Changes in connectivity within the Vilcabamba-Amboro conservation corridor

Authors: Florencia Sangermano*, Clark University
Topics: Geographic Information Science and Systems
Keywords: Conservation, GIS, Bolivia, Corridors
Session Type: Paper
Day: 4/7/2019
Start / End Time: 3:55 PM / 5:35 PM
Room: 8229, Park Tower Suites, Marriott, Lobby Level
Presentation File: No File Uploaded


The Vilcabamba-Amboro Conservation Corridor (VACC) is located in the tropical Andes. It extends from the lowland humid forest ecosystems through the cloud forest to alpine grassland and scrublands, and it is considered a hotspot of biodiversity, with record numbers of plants, butterflies and birds. The corridor spans an area of about 300,000 Km2 and includes 10 National parks and 69 other protected areas with multiple designations, including buffer management zones, private protected areas, and indigenous territories. Although the corridor and its surroundings have low population density, the area is currently threatened by the expansion of the agricultural frontier, and from extractive activities of oil and mining. Facing high human threat, maintaining the connectivity of this corridor of protected areas is essential to guarantee the movement of species, gene flow and metapopulation dynamics.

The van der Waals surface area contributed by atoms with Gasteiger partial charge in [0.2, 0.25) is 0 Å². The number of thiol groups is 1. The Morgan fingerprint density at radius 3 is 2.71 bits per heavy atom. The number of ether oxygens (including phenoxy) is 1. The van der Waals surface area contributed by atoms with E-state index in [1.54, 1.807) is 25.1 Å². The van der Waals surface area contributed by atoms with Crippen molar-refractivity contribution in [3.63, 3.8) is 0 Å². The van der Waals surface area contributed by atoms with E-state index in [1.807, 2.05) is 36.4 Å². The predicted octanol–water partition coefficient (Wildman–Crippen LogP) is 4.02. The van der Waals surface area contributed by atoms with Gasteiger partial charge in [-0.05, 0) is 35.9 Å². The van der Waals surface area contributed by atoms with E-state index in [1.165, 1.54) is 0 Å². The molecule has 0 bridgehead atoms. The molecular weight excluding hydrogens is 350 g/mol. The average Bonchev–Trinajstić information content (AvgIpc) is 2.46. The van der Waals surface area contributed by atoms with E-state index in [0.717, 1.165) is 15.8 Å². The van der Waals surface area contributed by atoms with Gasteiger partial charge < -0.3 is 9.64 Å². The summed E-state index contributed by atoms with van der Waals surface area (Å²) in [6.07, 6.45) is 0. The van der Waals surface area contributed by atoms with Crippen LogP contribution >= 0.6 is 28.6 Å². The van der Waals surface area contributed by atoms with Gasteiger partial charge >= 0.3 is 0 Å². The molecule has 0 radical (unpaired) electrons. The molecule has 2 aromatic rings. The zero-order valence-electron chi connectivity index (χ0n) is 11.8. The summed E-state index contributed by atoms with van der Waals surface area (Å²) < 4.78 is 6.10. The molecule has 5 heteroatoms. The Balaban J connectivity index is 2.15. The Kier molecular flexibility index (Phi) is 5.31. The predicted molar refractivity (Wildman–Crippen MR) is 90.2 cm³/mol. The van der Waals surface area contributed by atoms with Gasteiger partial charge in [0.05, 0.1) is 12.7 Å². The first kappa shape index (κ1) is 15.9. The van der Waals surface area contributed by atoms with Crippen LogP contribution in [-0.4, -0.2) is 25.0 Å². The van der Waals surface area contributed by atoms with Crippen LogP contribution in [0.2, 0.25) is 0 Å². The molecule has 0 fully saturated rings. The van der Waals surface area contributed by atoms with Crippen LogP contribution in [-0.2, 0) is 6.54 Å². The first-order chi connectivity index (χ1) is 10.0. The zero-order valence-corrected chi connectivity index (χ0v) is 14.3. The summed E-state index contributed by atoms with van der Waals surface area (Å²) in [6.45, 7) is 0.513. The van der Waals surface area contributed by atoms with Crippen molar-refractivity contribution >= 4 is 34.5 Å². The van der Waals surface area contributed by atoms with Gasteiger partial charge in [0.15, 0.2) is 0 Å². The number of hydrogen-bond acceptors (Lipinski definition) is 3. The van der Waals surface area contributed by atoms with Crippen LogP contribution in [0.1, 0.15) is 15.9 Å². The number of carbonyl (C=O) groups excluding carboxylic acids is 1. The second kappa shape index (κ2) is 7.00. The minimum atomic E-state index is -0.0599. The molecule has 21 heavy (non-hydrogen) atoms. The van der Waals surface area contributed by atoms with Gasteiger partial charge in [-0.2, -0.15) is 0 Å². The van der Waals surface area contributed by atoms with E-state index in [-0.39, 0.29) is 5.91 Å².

This work evaluates forest morphology changes over 16 years across the corridor and relates them to impacts on species movements though a model based on circuit theory. Results identified critical degradation areas and potential expansion and management zones. Declines in connectivity related to small scale artisanal and illegal mining were evident between Manu and Bahuaja-Sonene National Park. Between Isiboro-Secure and Carrasco National Parks connectivity degradation is mainly related to agriculture expansion. Given the extensive mining and presence of mining concessions between Bahuaja-Sonene and Manu National Parks, potential corridor expansion areas outside the current boundaries of the VACC were identified.

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